The Wisdom of Melancholy: Alain de Botton

In 21st century America, melancholy seems passe, dated, all but forgotten. It's something that happens to people in Chekhov plays, or other countries.

Everyone knows about depression, by contrast, and ten percent of Americans are taking anti-depressants, according to one study, and one in four middle-aged women. 

“It’s not only that physicians are prescribing more, the population is demanding more,” Dr. [Ramin] Mojtabai said [to the NYTimes]. “Feelings of sadness, the stresses of daily life and relationship problems can all cause feelings of upset or sadness that may be passing and not last long. But Americans have become more and more willing to use medication to address them.”

But what if melancholy connects us to others and the world, where depression isolates us?

So argues philosopher Alain de Botton. He writes:

Many of the things we most want are in conflict: to feel secure, and yet to be free; to have money and yet not to have to be wage slaves. To be in close knit communities and yet not to be stifled by the expectations and demands of others. To travel and explore the world and yet to put down deep roots. To fulfil the demands of our appetites for food, drink, sex and lying on the sofa – and yet stay thin, sober, faithful and fit.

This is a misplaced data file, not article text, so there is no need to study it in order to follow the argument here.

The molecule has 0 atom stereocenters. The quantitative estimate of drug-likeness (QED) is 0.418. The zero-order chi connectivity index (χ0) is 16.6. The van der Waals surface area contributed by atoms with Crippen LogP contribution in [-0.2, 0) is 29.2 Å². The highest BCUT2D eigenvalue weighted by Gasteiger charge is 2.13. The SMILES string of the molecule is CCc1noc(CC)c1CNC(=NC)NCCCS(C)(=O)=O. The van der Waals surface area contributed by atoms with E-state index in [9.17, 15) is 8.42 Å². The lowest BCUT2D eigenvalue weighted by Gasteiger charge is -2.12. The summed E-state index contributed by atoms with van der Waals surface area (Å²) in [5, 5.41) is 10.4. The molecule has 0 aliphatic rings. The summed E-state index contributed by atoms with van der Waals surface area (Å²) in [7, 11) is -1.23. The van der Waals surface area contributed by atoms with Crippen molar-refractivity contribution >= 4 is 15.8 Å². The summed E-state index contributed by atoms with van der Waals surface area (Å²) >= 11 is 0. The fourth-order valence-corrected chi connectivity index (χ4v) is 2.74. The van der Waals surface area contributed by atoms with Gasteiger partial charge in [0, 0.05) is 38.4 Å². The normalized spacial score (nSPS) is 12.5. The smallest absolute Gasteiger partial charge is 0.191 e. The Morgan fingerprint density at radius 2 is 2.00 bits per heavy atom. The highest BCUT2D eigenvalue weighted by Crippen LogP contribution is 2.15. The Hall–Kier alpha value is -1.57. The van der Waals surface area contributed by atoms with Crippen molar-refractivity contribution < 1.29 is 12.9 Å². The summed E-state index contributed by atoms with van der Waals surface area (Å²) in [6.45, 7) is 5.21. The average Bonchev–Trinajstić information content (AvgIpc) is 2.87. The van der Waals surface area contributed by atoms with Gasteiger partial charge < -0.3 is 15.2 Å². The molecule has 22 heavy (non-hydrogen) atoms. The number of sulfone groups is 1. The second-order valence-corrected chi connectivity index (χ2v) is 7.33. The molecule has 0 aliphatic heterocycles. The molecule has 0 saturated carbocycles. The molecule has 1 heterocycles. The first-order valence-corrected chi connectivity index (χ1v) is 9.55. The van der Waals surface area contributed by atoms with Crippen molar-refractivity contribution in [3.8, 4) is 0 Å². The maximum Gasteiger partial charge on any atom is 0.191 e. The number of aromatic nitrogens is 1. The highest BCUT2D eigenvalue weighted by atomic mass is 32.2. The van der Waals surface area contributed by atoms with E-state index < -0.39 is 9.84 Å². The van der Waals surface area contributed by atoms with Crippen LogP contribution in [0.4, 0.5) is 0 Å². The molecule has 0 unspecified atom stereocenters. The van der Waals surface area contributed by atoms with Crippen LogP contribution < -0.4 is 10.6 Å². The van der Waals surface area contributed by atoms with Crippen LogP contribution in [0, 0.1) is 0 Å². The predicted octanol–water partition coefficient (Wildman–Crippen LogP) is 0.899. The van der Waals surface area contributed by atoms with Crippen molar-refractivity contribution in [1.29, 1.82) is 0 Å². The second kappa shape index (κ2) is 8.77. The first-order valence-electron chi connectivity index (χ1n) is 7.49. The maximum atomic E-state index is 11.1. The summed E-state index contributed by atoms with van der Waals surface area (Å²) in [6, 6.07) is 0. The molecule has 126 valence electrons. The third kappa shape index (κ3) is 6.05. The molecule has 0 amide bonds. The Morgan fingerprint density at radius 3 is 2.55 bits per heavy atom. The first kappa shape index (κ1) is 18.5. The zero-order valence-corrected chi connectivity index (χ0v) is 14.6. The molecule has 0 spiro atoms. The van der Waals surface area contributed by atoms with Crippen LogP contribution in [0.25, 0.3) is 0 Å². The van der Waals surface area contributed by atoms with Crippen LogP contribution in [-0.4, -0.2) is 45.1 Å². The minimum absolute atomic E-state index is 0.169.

The wisdom of the melancholy attitude (as opposed to the bitter or angry one) lies in the understanding that the sorrow isn’t just about you, that you have not been singled out, that your suffering belongs to humanity in general. So often our sorrows are egocentric. We see them as special misfortunes which have come our way. Melancholy rejects this. It has a wider, much less personal take. Much of what is painful and sorrowful in our lives can be traced to general things about life: its brevity; the fact that we cannot avoid missing opportunities, the contradictions of desire and self-management. These apply to everyone. So melancholy is generous. You feel this sorrow for others too, for ‘us’. You feel pity for the human condition.

I cannot help but think of the Miller Williams poem/Lucinda Williams song linked here a month or so ago, that goes:

Have compassion for everyone you meet
Even if they don't want it 
What seems conceit, bad manners or cynicism
is always a sign
of things no ear has heard, no eye has seen
you do not know
what wars are going on
down there
where the spirit meets the bone. 

Included in those few lines is compassion for one's own self don't you know. 

Aspensdawn

Photograph by Ansel Adams of aspens at dawn in autumn from de Botton's essay in the Philosopher's Mail

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